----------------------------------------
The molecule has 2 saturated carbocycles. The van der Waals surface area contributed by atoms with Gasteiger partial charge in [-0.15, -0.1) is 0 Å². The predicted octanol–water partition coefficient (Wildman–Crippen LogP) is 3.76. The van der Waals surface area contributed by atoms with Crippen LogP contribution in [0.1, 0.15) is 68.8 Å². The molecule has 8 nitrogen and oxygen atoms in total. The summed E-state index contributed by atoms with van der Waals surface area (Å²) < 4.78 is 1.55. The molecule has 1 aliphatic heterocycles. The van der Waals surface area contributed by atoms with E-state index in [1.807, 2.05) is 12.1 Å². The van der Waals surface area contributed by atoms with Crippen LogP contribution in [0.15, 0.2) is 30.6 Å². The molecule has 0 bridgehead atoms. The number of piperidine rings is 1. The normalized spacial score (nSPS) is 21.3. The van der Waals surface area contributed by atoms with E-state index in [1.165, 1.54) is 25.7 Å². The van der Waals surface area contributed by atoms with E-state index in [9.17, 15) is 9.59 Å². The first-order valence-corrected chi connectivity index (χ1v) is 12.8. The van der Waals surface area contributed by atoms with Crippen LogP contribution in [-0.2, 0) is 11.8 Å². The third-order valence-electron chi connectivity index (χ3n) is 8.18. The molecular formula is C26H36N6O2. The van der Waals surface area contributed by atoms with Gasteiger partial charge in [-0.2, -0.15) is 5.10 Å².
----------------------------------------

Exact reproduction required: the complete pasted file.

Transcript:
The molecule has 2 saturated carbocycles. The van der Waals surface area contributed by atoms with Gasteiger partial charge in [-0.15, -0.1) is 0 Å². The predicted octanol–water partition coefficient (Wildman–Crippen LogP) is 3.76. The van der Waals surface area contributed by atoms with Crippen LogP contribution in [0.1, 0.15) is 68.8 Å². The molecule has 8 nitrogen and oxygen atoms in total. The summed E-state index contributed by atoms with van der Waals surface area (Å²) < 4.78 is 1.55. The molecule has 1 aliphatic heterocycles. The van der Waals surface area contributed by atoms with E-state index in [1.807, 2.05) is 12.1 Å². The van der Waals surface area contributed by atoms with Crippen LogP contribution in [0.15, 0.2) is 30.6 Å². The molecule has 0 bridgehead atoms. The number of piperidine rings is 1. The normalized spacial score (nSPS) is 21.3. The van der Waals surface area contributed by atoms with E-state index in [1.165, 1.54) is 25.7 Å². The van der Waals surface area contributed by atoms with E-state index in [9.17, 15) is 9.59 Å². The first-order valence-corrected chi connectivity index (χ1v) is 12.8. The van der Waals surface area contributed by atoms with Crippen LogP contribution in [-0.2, 0) is 11.8 Å². The third-order valence-electron chi connectivity index (χ3n) is 8.18. The molecular formula is C26H36N6O2. The van der Waals surface area contributed by atoms with Gasteiger partial charge in [-0.2, -0.15) is 5.10 Å².